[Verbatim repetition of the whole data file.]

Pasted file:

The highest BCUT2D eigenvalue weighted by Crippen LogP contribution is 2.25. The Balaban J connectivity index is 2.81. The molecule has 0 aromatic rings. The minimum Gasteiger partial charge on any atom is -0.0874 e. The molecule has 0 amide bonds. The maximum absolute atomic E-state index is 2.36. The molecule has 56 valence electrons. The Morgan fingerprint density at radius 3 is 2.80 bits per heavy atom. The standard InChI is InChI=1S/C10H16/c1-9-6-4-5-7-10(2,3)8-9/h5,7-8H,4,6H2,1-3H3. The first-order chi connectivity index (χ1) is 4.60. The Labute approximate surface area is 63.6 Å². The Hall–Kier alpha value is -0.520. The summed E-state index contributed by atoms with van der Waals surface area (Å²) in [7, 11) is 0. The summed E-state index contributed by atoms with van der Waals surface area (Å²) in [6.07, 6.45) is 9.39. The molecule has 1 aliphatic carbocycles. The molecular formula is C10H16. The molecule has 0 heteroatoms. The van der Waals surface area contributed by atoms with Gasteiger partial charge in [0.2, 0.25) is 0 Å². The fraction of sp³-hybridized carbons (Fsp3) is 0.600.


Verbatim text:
The highest BCUT2D eigenvalue weighted by Crippen LogP contribution is 2.25. The Balaban J connectivity index is 2.81. The molecule has 0 aromatic rings. The minimum Gasteiger partial charge on any atom is -0.0874 e. The molecule has 0 amide bonds. The maximum absolute atomic E-state index is 2.36. The molecule has 56 valence electrons. The Morgan fingerprint density at radius 3 is 2.80 bits per heavy atom. The standard InChI is InChI=1S/C10H16/c1-9-6-4-5-7-10(2,3)8-9/h5,7-8H,4,6H2,1-3H3. The first-order chi connectivity index (χ1) is 4.60. The Labute approximate surface area is 63.6 Å². The Hall–Kier alpha value is -0.520. The summed E-state index contributed by atoms with van der Waals surface area (Å²) in [7, 11) is 0. The summed E-state index contributed by atoms with van der Waals surface area (Å²) in [6.07, 6.45) is 9.39. The molecule has 1 aliphatic carbocycles. The molecular formula is C10H16. The molecule has 0 heteroatoms. The van der Waals surface area contributed by atoms with Gasteiger partial charge in [0.2, 0.25) is 0 Å². The fraction of sp³-hybridized carbons (Fsp3) is 0.600.